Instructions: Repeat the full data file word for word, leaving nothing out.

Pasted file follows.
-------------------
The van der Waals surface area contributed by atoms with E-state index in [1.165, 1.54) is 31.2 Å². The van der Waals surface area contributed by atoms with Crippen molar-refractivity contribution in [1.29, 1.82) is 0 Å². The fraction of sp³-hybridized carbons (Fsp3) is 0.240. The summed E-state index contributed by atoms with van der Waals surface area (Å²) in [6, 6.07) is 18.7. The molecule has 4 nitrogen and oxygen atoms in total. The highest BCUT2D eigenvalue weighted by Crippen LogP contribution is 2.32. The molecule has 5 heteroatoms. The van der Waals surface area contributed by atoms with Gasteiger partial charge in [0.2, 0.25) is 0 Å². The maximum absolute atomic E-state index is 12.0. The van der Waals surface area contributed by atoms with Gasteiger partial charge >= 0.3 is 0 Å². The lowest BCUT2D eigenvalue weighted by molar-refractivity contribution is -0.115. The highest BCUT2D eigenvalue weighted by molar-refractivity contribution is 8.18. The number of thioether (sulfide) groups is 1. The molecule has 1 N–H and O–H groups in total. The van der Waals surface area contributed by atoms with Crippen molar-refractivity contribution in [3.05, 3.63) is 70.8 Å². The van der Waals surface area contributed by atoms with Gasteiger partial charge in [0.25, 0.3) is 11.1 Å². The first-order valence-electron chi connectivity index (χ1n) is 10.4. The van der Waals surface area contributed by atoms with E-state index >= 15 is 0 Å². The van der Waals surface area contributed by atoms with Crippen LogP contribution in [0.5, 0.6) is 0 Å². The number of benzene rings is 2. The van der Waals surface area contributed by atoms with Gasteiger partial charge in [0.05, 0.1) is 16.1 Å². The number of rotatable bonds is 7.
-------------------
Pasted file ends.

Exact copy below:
The van der Waals surface area contributed by atoms with E-state index in [1.165, 1.54) is 31.2 Å². The van der Waals surface area contributed by atoms with Crippen molar-refractivity contribution in [1.29, 1.82) is 0 Å². The fraction of sp³-hybridized carbons (Fsp3) is 0.240. The summed E-state index contributed by atoms with van der Waals surface area (Å²) in [6, 6.07) is 18.7. The molecule has 4 nitrogen and oxygen atoms in total. The highest BCUT2D eigenvalue weighted by Crippen LogP contribution is 2.32. The molecule has 5 heteroatoms. The van der Waals surface area contributed by atoms with Gasteiger partial charge in [0.2, 0.25) is 0 Å². The maximum absolute atomic E-state index is 12.0. The van der Waals surface area contributed by atoms with Gasteiger partial charge >= 0.3 is 0 Å². The lowest BCUT2D eigenvalue weighted by molar-refractivity contribution is -0.115. The highest BCUT2D eigenvalue weighted by molar-refractivity contribution is 8.18. The number of thioether (sulfide) groups is 1. The molecule has 1 N–H and O–H groups in total. The van der Waals surface area contributed by atoms with Crippen molar-refractivity contribution in [3.05, 3.63) is 70.8 Å². The van der Waals surface area contributed by atoms with Gasteiger partial charge in [0.25, 0.3) is 11.1 Å². The first-order valence-electron chi connectivity index (χ1n) is 10.4. The van der Waals surface area contributed by atoms with E-state index >= 15 is 0 Å². The van der Waals surface area contributed by atoms with Crippen LogP contribution in [0.5, 0.6) is 0 Å². The number of benzene rings is 2. The van der Waals surface area contributed by atoms with Gasteiger partial charge in [0.05, 0.1) is 16.1 Å². The number of rotatable bonds is 7.